It all started almost a year ago, after the Shimmy in the City competition. A couple of people independently had the same idea: could a group of solo dancers come together and learn a dance well enough to perform in a competition? Forming a dance troupe is nothing new, but forming a dance troupe whose members live in Cambridge, Edinburgh, Exeter and London is pretty ambitious.
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Geography was not in our favour, but we thought we could work round that with regular emails, phone meetings and video sharing. What was in our favour was the fact that we were all friends already and had similar styles of dance. Caroline, Elspeth, Hannah, Moyra and Zafirah all knew each other from their time in Edinburgh together, Zafirah and I go way back and I met the others because we kept on seeing each other at Randa’s UK workshops 🙂 so we knew we could get on as a group.
We needed a name though…at first we just referred to what were doing as “The Project”, with the understanding that we’d think of a proper name later. That turned out to be a bit harder than we thought, weeks went by and still noone had any ideas. It wasn’t until we were discussing costumes that inspiration hit. We were discussing colours, Zafirah suggested peacock colours and there was a collective “Oooooooooh!” on the line. It was a short step from there to “The Peacock Project”. There was some discussion of translating it into Arabic, but having heard Arabic names mangled by many MCs over the years it seemed that English was preferable.
The first step of the project to choose our music. A magency was the obvious choice, it’s a good piece of music for a competition anyway and the structure would allow different people to choreograph sections without the difference in style being too jarring. After a bit of editing to bring our music in under the time limit we all chose sections and got to work on our own. We wrote notes and made multiple videos – after all it’s hard to demonstrate the parts for six dancers on your own! The fluffy chicks were a particular highlight.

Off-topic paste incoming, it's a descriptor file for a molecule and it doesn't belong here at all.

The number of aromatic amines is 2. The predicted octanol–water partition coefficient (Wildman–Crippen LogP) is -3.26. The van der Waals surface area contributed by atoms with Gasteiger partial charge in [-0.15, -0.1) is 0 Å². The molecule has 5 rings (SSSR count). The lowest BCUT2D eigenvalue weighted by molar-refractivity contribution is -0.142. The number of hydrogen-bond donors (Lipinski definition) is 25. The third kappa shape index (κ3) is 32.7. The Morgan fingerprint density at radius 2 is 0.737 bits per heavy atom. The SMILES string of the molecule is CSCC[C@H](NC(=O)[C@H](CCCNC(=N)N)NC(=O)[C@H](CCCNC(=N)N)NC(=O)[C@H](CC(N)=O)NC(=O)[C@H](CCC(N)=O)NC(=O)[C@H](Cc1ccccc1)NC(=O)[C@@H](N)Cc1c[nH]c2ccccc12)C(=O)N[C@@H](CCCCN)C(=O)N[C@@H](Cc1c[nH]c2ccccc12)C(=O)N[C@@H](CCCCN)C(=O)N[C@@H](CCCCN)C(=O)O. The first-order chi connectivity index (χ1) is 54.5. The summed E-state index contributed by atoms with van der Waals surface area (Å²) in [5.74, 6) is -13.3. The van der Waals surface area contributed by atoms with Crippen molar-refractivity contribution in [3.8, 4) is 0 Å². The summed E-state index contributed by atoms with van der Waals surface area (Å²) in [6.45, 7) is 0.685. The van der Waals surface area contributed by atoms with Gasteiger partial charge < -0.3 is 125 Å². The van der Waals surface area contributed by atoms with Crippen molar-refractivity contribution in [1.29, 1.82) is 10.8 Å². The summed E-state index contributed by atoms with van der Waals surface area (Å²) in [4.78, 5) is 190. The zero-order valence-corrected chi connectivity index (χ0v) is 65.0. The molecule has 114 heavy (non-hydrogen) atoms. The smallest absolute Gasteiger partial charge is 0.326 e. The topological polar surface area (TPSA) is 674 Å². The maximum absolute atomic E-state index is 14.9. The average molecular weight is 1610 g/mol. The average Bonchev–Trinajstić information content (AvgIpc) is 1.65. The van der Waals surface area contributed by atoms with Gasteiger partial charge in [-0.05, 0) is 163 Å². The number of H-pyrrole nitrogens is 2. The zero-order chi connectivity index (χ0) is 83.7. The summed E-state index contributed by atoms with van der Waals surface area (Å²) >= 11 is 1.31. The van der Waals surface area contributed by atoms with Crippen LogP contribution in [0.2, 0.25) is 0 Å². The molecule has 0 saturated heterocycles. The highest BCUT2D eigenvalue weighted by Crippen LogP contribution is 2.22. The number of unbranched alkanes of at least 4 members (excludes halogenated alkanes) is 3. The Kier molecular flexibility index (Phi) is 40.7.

We had a deadline to work to: our first weekend rehearsal together in Edinburgh. This weekend was focussed on teaching our sections, learning the other sections and seeing if our grand visions could play out in real life. By the end of the weekend we’d learned the whole choreography and had our formation changes mapped out. With videos to help us we went our separate ways to practice, practice and practice some more.
Our second weekend rehearsal was also in Edinburgh, but this time the pressure was on because we were going to perform our dance at the Edinburgh Big Dance on the Sunday afternoon. Elspeth was also taking part in other Big Dance activities, performing with her students and coordinating a bellydance flash mob at the museum. If that wasn’t pressure enough our Friday night rehearsal was much shorter than planned after torrential rain caused landslides which left Zafirah and I stranded on trains for hours, so we had even more to do on Saturday! We remembered a large amount of the group work, and started hammering out the rest of the details, asking questions about issues that had arisen in our solo practice, making decisions on what worked and what didn’t and finding our style as a group. It all worked out in the end and we did our performance on a very gusty stage to an enthusiastic crowd of shoppers.
Our third (and final!) rehearsal was an afternoon in London and sadly one of our flock couldn’t be there due to prior commitments. This was our chance to really dig deep into the details of the choreography and tighten up our formations ready for the competition at Shimmy in the City this Friday. It was also our dress rehearsal, in costumes made by the talented Celia of Edinburgh as well as our in house peacock designer Hannah.
Let me spell it out: we’ve been planning for a year but we’re doing this after five days of dancing all together, and not everyone was there for all of those days. I’m really proud of what we’ve achieved together. Everyone has contributed in different ways, whether it’s choreographing, teaching, finding rehearsal space, organising travel, editing music, making videos, making costumes or feeding hungry peacocks. I get really tired of people characterising bellydancers as catty divas, this project has shown just how well a group of solo dancers can work together. We’ve formed a cohesive group but you still get a sense of our individual personalities when we dance. As a choreographer it’s been liberating to be able to write choreography for a group of dancers where I know exactly how many people are dancing (ask anyone who has tried to choreograph for a class performance why this matters!) with no restrictions on what I can ask them to do. As a teacher it’s been educational to learn how other people hear and interpret the same piece of music, and be reminded of the different ways we have of learning and remembering. As a dancer it’s been amazing to work with people who love this dance as much as I do. The Peacock journey will not end on Friday!